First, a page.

I’ve read enough fawning profiles of Angelina Jolie to know that she seems smaller in person. But when I saw her onstage Monday for the TIFF premiere of First They Killed My Father, which Jolie directed, I realized that’s probably true of all celebrities. They’d have to be giants to meet our expectations.
For me, that’s particularly true of Jolie. In high school, my best friend and I were, to put it mildly, obsessed. We scoured video stores for her most obscure movies (we might be the only people on Earth who’ve seen Cyborg 2), collected posters and magazines, read her book, and even made T-shirts in her honour. But 15 years later, she looked like just another person.
As a teenager, I loved Jolie because she represented everything I wanted to be. Sure, her public image was slick marketing, but to my young mind, it never felt contrived. She was rebellious but poised; she had tattoos and blood vials, but she also cared deeply about the world. I, too, wanted to be a strange, sexy do-gooder.
Celebrities attach themselves to causes all the time — especially now that social progressivism is “woke” — but she was the first celebrity I loved for having done so. (At the time, the other celebrity crusader was Bono, so no.) She cared about the UN, Cambodia, and genocide. And so, therefore, did I. While Jolie never called herself a feminist (that was apparently a bridge too far), her glossy politics helped lead me down that path, toward less mainstream ideas.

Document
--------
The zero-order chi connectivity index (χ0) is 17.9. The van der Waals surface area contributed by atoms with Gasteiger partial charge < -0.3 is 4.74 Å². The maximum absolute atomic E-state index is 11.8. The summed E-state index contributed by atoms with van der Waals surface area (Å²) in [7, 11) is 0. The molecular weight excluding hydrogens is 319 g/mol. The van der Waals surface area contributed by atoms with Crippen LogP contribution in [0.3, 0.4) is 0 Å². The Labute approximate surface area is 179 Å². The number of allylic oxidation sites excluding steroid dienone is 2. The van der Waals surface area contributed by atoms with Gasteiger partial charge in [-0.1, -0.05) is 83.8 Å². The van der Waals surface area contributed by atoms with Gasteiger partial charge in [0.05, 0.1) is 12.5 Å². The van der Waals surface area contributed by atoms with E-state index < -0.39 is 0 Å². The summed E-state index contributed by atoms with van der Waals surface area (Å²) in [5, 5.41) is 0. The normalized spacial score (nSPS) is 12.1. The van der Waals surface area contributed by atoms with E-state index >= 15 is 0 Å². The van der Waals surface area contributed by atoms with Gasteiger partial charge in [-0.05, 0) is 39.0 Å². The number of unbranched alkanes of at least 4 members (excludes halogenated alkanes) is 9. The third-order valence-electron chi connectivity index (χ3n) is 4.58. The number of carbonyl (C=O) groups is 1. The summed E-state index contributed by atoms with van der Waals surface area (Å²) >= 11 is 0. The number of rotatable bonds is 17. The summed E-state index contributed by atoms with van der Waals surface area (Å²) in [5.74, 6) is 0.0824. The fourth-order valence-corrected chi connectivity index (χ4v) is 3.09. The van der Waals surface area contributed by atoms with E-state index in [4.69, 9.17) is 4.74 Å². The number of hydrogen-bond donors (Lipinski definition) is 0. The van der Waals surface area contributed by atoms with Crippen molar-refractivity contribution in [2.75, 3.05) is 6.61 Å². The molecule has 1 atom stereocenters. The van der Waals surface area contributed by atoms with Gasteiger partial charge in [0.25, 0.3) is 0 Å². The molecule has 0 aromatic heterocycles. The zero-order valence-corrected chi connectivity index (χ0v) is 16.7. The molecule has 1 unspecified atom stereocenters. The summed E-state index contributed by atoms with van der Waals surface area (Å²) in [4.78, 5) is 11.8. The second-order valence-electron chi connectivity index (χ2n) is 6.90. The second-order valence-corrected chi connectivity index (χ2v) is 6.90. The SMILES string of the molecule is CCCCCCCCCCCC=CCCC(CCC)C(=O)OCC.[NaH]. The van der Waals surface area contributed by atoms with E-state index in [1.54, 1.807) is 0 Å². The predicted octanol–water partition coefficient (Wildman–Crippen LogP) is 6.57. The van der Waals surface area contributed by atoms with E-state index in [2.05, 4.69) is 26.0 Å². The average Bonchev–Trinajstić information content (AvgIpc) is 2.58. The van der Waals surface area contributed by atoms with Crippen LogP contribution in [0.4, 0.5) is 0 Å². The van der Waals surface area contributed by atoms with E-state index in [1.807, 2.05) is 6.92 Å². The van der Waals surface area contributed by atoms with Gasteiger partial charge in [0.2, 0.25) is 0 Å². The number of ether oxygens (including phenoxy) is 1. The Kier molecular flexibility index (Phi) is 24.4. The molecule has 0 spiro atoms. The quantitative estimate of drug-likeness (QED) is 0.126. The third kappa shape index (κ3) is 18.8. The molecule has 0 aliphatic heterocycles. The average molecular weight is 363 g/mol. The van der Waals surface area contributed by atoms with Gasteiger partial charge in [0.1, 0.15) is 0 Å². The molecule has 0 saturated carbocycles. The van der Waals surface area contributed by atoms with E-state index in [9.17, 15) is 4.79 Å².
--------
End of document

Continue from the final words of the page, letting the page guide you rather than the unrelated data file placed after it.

More recently, celebrities have helped drive the rise of a certain brand of broadly palatable, saleable feminism. When I was interviewing young women and girls for my book, I always asked them what had sparked their interest in feminism. Inevitably, the answer was Beyoncé or Emma Watson or both. Indeed, when I asked a professor of gender studies how she accounted for the recent doubling of enrolment in her program, she told me, “It’s Beyoncé” — and she wasn’t entirely joking.
As Zeynep Tufekci writes in a 2013 American Behavioral Scientist study on the power of attention, the public spotlight can make or break a movement. The trick is figuring out what — and who — will smother a cause, and what will ignite it. Social movements, Tufekci argues, have long been overly reliant on mainstream media for buzz-building; without coverage, a movement might die before it’s even really born. She believes one way to hurdle over that disparity is to effectively use social media, which can both obviate the need for traditional coverage and also generate enough buzz to force coverage.